RAND Health Reform Opinion Study

The Affordable Care Act (ACA), the sweeping health reform sometimes referred to as “Obamacare,” will vastly change the landscape of health care in America.

Public opinion about the ACA has been split. As governments and other stakeholders continue rolling out the ACA, individuals' opinions are likely to change based on what they learn about the new law—and what they experience firsthand.

About the Study

The RAND Health Reform Opinion Study tracks public opinion of the ACA by surveying the same people over time. This allows us to observe true changes in public opinion, rather than changes based on who was surveyed randomly. This approach was extremely effective in forecasting the 2012 U.S. presidential election.

Learn More

To learn more about what makes our study unique, see our frequently asked questions (FAQ). For analysis of our latest findings, see the RAND Blog.

Using the Graphs

Use the graphs below to explore our latest data. Hovering over a data point will display the exact numbers, as well as the week the data was received. Clicking a response in the legend to the right of the graph will toggle the corresponding line on and off. Click, drag to create a box around an area of the graph, then release to zoom in.

Overall Opinion

Do survey respondents have a generally favorable or unfavorable opinion of the ACA?

Changes in Opinion

Have respondents changed their opinion of the ACA from positive to negative since the last time they were surveyed?

Effect on Individuals

What effect do respondents think the ACA will have on themselves and their families?

Effect on Country

What effect do respondents think the ACA will have on the country as a whole?

Overall Opinion by Respondent Characteristics

In addition to tracking overall opinion of the ACA and how it changes over time, we also track how opinion breaks down by individuals' characteristics.

Overall Opinion by Age

Overall Opinion by Gender

Overall Opinion by Employment

Overall Opinion by Political Affiliation

Frequently Asked Questions (FAQ)

How is the RAND Health Reform Opinion Study (RHROS) different from other polls?

We observe the evolution of opinion over time rather than inferring how opinion changes.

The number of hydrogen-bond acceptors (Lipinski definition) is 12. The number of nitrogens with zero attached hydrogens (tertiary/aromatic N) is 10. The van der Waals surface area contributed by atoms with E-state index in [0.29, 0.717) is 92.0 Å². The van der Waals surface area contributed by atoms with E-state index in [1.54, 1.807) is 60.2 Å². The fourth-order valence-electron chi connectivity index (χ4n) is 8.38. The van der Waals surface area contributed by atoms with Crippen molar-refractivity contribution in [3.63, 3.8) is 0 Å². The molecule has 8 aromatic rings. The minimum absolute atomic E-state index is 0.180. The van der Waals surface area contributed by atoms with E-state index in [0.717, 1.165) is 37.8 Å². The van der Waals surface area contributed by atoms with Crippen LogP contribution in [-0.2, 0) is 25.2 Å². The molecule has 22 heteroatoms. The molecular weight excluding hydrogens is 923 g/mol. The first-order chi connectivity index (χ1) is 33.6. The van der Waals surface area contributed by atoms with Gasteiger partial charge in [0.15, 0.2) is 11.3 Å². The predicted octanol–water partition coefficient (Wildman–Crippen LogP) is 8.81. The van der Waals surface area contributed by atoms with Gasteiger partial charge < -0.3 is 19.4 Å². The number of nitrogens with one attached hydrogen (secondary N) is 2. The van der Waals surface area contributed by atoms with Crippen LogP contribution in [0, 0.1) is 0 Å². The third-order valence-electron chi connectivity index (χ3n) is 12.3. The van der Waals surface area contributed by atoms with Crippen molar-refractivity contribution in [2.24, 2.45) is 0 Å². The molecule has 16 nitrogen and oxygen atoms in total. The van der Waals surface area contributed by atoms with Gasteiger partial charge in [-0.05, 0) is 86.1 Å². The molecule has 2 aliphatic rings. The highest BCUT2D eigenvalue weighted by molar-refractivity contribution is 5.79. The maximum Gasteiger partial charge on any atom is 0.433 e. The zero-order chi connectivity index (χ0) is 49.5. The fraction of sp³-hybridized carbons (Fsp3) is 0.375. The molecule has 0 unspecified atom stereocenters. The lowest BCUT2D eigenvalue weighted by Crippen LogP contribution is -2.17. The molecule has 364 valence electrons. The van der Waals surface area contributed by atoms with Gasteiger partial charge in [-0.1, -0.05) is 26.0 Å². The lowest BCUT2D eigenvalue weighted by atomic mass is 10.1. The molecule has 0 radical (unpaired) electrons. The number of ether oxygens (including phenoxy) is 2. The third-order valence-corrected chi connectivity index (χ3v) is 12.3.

Traditional polling methods are designed to provide a snapshot of public opinion at a particular moment in time. Our study is designed to shed light not just on what public opinion of the health reform is at a given time, but also how opinions change on an ongoing basis.

We survey the same respondents each month.

Most other polls contact a different group of randomly selected respondents each time they collect data. By contrast, following the same group of respondents for the duration of a study, as our method does, helps avoid random fluctuations in survey results that can be caused by a changing group of respondents. Moreover, our method allows us to observe the evolution of opinion over time.

We survey more individuals.

Our survey covers more than 5,500 individuals, many more than the typical opinion poll that reaches 1,000 to 2,000 individuals. Because more people participate in our survey, we can more accurately measure opinion as it relates to individual characteristics or characteristics of the state where they live.

How does the RAND Health Reform Opinion Study (RHROS) work?

Starting in November 2013, we invited all 5,500+ members of the American Life Panel to participate in our survey each month. One fourth of the participants are surveyed each week of the month, and each respondent is contacted once per month. We update our results each week.

Respondents were also invited to participate in a survey during the last week of September 2013. This provides a baseline measurement of their opinions prior to rollout of the ACA marketplace websites.

As with nearly all survey data, we weight our sample to match the national population. This ensures that the data we collect is representative of the country as a whole. For example, if more women than men respond to a survey, weights can be used to compensate for this. Our weights are based on factors such as sex, age category, race-ethnicity, education, household size, and family income.

What questions does the RAND Health Reform Opinion Study (RHROS) ask?

The RHROS includes three main questions to assess individuals' opinions of the Affordable Care Act (ACA):

It also asks about health insurance coverage for 2014:

Finally, the RHROS includes one question that changes over time to respond to current events: